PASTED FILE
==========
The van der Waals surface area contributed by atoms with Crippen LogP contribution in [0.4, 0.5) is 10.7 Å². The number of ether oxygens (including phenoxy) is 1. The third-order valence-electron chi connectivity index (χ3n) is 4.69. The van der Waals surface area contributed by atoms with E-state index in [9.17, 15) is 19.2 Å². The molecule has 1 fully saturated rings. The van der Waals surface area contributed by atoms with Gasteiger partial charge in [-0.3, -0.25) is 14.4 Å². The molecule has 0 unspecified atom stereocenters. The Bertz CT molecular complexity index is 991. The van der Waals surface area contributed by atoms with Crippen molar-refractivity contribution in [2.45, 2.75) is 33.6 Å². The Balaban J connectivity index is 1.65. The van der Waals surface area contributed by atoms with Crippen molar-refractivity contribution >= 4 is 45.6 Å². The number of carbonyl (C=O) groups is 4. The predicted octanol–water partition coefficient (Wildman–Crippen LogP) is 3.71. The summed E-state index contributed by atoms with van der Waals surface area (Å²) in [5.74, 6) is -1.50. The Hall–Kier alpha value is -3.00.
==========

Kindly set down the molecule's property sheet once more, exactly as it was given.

The van der Waals surface area contributed by atoms with Crippen LogP contribution in [0.4, 0.5) is 10.7 Å². The number of ether oxygens (including phenoxy) is 1. The third-order valence-electron chi connectivity index (χ3n) is 4.69. The van der Waals surface area contributed by atoms with E-state index in [9.17, 15) is 19.2 Å². The molecule has 1 fully saturated rings. The van der Waals surface area contributed by atoms with Gasteiger partial charge in [-0.3, -0.25) is 14.4 Å². The molecule has 0 unspecified atom stereocenters. The Bertz CT molecular complexity index is 991. The van der Waals surface area contributed by atoms with Crippen molar-refractivity contribution in [2.45, 2.75) is 33.6 Å². The Balaban J connectivity index is 1.65. The van der Waals surface area contributed by atoms with Crippen molar-refractivity contribution >= 4 is 45.6 Å². The number of carbonyl (C=O) groups is 4. The predicted octanol–water partition coefficient (Wildman–Crippen LogP) is 3.71. The summed E-state index contributed by atoms with van der Waals surface area (Å²) in [5.74, 6) is -1.50. The Hall–Kier alpha value is -3.00.